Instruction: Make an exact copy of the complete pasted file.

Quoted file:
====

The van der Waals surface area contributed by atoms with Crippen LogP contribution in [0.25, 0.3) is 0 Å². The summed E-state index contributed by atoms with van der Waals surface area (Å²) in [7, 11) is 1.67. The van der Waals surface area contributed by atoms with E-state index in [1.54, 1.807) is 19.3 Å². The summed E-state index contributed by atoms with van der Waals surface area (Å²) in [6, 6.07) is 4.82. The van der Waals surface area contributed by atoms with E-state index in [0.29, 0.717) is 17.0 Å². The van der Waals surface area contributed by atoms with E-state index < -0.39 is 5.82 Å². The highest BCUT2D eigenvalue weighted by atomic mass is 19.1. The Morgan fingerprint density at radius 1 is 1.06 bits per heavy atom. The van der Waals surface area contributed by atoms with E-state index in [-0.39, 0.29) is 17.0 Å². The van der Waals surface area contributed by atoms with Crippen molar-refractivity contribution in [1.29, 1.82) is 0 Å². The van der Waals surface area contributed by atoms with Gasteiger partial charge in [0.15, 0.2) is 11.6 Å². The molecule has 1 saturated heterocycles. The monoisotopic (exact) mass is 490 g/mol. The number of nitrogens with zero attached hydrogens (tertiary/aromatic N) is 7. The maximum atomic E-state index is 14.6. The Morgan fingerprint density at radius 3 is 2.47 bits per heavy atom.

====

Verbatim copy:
The van der Waals surface area contributed by atoms with Crippen LogP contribution in [0.25, 0.3) is 0 Å². The summed E-state index contributed by atoms with van der Waals surface area (Å²) in [7, 11) is 1.67. The van der Waals surface area contributed by atoms with E-state index in [1.54, 1.807) is 19.3 Å². The summed E-state index contributed by atoms with van der Waals surface area (Å²) in [6, 6.07) is 4.82. The van der Waals surface area contributed by atoms with E-state index in [0.29, 0.717) is 17.0 Å². The van der Waals surface area contributed by atoms with E-state index < -0.39 is 5.82 Å². The highest BCUT2D eigenvalue weighted by atomic mass is 19.1. The Morgan fingerprint density at radius 1 is 1.06 bits per heavy atom. The van der Waals surface area contributed by atoms with E-state index in [-0.39, 0.29) is 17.0 Å². The van der Waals surface area contributed by atoms with Crippen molar-refractivity contribution in [1.29, 1.82) is 0 Å². The van der Waals surface area contributed by atoms with Gasteiger partial charge in [0.15, 0.2) is 11.6 Å². The molecule has 1 saturated heterocycles. The monoisotopic (exact) mass is 490 g/mol. The number of nitrogens with zero attached hydrogens (tertiary/aromatic N) is 7. The maximum atomic E-state index is 14.6. The Morgan fingerprint density at radius 3 is 2.47 bits per heavy atom.